In the unlikely event you are faced with the dissolution of your employment contract because of (alleged) malfunctioning, it is good to know that judges might grant ample compensation when your employer lacks a complete personnel file of malfunctioning and has not given enough opportunity to improve yourself. Read further to learn why the ‘It’s my way or the highway’ approach will cost employers a small fortune.
In a noteworthy case, an employee was granted a compensation of € 300.000,- by the Dutch sub district court. The fact that the international employer was unfamiliar with Dutch employment law was no excuse.
The employee started working for the international company in 2008, with business locations in Asia and North-America. In 2011, he was promoted to Human Resources Manager. During his first evaluation as manager in January 2012, he was informed by his employer that he did not perform the job effectively. According to his employer, the employee failed to take (enough) responsibility for his department. He also claimed that he did not respond correctly to criticism. Moreover, the employee engaged in emotional unstable behaviour which did not match the culture of the organisation.
Only five days after this evaluation, the employer suspended the employee, blocked his email-account and requested the sub district court dissolve the employment agreement.
Different management style
The sub district court was apparently not amused by the employer’s line of actions. In the judge’s opinion, the employee had performed his tasks properly since the beginning of his employment relation. No kind of malfunctioning could be proven sufficiently to the court. In addition, the alleged malfunctioning had not been explicitly pointed out to the employee. From the personnel file, it could only be proven that the employee might have had a different management style. However, another management style does not necessarily result in incapability of performing ones duties, according to the court.
Performance improvement plan
The sub district court neither agreed with the statements of the employer that a Performance Improvement Plan had been given to the employee. As the lapse of time between the evaluation and the request to the sub district court to dissolve the employment agreement was only a week, it did not sound very credible that the employer actually gave the employee the opportunity to improve himself. The employee was not even provided the opportunity to write down his own comments in reply to his evaluation.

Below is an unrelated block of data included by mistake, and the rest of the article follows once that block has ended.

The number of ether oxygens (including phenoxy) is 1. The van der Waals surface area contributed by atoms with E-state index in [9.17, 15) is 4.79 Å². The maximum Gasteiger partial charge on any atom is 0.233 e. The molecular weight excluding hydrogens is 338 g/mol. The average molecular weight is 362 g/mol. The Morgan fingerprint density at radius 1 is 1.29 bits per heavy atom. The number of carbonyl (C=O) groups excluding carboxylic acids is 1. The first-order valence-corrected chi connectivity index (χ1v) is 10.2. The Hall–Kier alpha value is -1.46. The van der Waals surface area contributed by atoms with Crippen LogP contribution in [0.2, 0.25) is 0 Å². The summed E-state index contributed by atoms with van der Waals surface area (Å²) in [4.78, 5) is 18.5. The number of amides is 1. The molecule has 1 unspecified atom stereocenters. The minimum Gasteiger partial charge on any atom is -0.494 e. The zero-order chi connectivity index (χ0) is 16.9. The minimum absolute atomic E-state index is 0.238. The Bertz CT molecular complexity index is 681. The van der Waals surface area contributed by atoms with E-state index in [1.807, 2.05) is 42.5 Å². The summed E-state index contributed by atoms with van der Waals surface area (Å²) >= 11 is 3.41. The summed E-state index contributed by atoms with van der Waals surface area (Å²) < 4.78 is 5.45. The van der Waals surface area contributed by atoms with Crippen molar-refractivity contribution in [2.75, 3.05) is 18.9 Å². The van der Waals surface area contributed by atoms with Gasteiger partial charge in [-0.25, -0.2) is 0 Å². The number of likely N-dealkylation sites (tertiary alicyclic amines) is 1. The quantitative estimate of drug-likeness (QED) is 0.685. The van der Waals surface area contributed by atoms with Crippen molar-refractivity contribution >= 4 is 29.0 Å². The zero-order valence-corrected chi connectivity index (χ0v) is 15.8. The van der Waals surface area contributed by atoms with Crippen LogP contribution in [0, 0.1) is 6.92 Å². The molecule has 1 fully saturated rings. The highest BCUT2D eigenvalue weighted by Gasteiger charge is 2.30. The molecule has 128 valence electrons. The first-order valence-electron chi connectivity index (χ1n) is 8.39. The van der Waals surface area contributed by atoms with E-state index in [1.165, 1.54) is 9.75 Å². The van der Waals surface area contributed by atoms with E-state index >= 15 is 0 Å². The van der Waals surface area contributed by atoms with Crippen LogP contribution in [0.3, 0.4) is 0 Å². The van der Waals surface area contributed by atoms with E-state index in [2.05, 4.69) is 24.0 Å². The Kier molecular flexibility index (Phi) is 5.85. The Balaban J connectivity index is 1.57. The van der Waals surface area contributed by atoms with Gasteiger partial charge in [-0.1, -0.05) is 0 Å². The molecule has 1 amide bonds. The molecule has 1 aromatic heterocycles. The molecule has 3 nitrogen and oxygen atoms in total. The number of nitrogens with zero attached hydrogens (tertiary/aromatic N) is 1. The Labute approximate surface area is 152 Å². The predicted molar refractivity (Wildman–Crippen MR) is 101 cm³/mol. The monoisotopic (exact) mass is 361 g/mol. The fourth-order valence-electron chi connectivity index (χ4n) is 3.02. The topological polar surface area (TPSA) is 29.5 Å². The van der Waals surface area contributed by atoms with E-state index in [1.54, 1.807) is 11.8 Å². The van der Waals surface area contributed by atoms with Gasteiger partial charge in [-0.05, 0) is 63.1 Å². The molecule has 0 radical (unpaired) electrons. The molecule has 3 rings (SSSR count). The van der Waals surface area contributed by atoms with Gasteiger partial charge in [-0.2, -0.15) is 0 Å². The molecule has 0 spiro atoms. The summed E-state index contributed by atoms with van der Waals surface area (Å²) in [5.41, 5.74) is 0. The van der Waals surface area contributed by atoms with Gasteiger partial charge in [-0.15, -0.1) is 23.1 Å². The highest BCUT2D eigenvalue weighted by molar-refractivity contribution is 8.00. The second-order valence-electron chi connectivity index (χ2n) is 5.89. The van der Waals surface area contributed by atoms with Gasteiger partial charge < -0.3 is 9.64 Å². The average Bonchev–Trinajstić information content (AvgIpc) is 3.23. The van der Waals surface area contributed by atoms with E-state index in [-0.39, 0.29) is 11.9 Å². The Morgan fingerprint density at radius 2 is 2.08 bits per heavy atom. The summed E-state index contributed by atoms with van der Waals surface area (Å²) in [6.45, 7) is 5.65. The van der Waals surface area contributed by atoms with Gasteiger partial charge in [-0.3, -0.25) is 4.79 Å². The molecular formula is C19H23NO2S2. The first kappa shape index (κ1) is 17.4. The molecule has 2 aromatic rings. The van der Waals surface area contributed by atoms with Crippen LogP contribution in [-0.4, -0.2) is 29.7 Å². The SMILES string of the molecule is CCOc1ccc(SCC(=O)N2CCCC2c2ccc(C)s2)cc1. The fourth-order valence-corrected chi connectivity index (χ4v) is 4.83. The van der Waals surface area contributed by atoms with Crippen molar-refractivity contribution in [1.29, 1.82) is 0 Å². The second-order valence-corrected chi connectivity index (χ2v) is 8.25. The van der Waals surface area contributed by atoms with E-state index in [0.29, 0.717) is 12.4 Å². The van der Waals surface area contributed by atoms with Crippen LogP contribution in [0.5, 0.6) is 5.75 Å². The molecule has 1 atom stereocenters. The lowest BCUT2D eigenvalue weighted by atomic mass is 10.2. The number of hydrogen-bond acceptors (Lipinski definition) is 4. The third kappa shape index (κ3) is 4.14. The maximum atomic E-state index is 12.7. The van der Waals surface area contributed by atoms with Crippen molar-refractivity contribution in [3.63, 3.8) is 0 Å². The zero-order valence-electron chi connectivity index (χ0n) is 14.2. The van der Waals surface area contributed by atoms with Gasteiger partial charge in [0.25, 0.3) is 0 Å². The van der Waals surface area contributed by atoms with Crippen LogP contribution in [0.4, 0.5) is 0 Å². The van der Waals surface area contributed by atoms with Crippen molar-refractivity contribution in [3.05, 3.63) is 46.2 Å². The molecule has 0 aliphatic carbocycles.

This way of handling the issue, in combination with the suspension and blocking the email-account of the employee, meant the employer acted against what is expected from an employer in the Netherlands.
Being recently established in the Netherlands and therefore unfamiliar with Dutch employment law was not a valid excuse for the international employer.
According to the Court, due to the current dispute, dissolution of the employment agreement was inevitable. However, the employee was entitled to a compensation of € 300.000,-
In the Netherlands, it is important for an employer to start writing a Performance Improvement Plan if an employee is performing poorly. Furthermore, it is of great importance that an employer starts monitoring all the efforts undertaken to coach the (malfunctioning) employee.
In this case, the employer’s behaviour was clearly unacceptable, according to what is expected from employers in the Netherlands. And it resulted in the employee making a small fortune.
Do you need legal advice?
Are you are facing dissolution of your employment contract due to non-performance? If you believe your employer has not given you a fair opportunity to improve your performance, get advice on your legal options from our experts in employment law.
Godelijn experienced an international upbringing and education as an expat child living in Africa and England. Back in The Netherlands, she studied law at the University of Utrecht (1990). She then embarked on her legal career as a lawyer by working 10 years for the well-known law firm of ‘Wladimiroff en Spong Advocaten’. In 2000 she joined GMW lawyers as a partner and is the head of the Labour law and Pension section.
Godelijn specialises in international employment law and has extensive experience in dealing with both non-contentious and contentious international employment matters including (collective) redundancy packages and dismissal. She works for both companies and individual employees, enabling her to keep an open mind to both sides of a case. Naturally she helps her clients when a problem has arisen, but prefers to act before an escalation has taken place. Advice on a fair Human Resource policy is an essential part of her work.
Godelijn Boonman is considered to be the undoubted employment specialist for the expat community because she is bilingual, has a large international clientele and a wealth of experience in international employment law matters. She is therefore frequently asked to be the key note speaker at international seminars.
Godelijn has a keen interest in the international community and is a member of the advisory board of ACCESS .